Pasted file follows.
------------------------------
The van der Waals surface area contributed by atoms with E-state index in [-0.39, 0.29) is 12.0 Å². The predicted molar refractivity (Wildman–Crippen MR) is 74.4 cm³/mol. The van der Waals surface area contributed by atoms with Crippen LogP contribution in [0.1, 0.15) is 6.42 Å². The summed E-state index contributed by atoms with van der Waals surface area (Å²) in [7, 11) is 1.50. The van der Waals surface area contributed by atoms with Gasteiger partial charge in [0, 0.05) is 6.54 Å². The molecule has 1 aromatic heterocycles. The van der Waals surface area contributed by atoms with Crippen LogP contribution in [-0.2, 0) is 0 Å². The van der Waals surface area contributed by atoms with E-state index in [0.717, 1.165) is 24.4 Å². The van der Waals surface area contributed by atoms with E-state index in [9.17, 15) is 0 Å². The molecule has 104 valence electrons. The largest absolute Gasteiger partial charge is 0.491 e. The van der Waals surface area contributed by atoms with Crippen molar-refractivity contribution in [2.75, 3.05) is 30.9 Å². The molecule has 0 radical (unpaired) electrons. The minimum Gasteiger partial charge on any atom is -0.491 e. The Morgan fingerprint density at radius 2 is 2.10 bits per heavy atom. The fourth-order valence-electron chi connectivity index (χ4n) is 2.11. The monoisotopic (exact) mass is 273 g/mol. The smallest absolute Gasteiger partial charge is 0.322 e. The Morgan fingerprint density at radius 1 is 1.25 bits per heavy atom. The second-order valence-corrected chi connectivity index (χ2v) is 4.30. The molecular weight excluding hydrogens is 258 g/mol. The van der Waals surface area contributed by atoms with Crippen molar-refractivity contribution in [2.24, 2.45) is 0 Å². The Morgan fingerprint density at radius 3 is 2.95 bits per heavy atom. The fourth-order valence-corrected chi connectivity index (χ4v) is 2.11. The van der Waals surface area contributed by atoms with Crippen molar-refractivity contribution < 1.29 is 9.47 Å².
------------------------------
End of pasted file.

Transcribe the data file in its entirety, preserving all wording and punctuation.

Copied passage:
The van der Waals surface area contributed by atoms with E-state index in [-0.39, 0.29) is 12.0 Å². The predicted molar refractivity (Wildman–Crippen MR) is 74.4 cm³/mol. The van der Waals surface area contributed by atoms with Crippen LogP contribution in [0.1, 0.15) is 6.42 Å². The summed E-state index contributed by atoms with van der Waals surface area (Å²) in [7, 11) is 1.50. The van der Waals surface area contributed by atoms with Gasteiger partial charge in [0, 0.05) is 6.54 Å². The molecule has 1 aromatic heterocycles. The van der Waals surface area contributed by atoms with Crippen LogP contribution in [-0.2, 0) is 0 Å². The van der Waals surface area contributed by atoms with E-state index in [0.717, 1.165) is 24.4 Å². The van der Waals surface area contributed by atoms with E-state index in [9.17, 15) is 0 Å². The molecule has 104 valence electrons. The largest absolute Gasteiger partial charge is 0.491 e. The van der Waals surface area contributed by atoms with Crippen molar-refractivity contribution in [2.75, 3.05) is 30.9 Å². The molecule has 0 radical (unpaired) electrons. The minimum Gasteiger partial charge on any atom is -0.491 e. The Morgan fingerprint density at radius 2 is 2.10 bits per heavy atom. The fourth-order valence-electron chi connectivity index (χ4n) is 2.11. The monoisotopic (exact) mass is 273 g/mol. The smallest absolute Gasteiger partial charge is 0.322 e. The Morgan fingerprint density at radius 1 is 1.25 bits per heavy atom. The second-order valence-corrected chi connectivity index (χ2v) is 4.30. The molecular weight excluding hydrogens is 258 g/mol. The van der Waals surface area contributed by atoms with Crippen molar-refractivity contribution in [2.24, 2.45) is 0 Å². The Morgan fingerprint density at radius 3 is 2.95 bits per heavy atom. The fourth-order valence-corrected chi connectivity index (χ4v) is 2.11. The van der Waals surface area contributed by atoms with Crippen molar-refractivity contribution < 1.29 is 9.47 Å².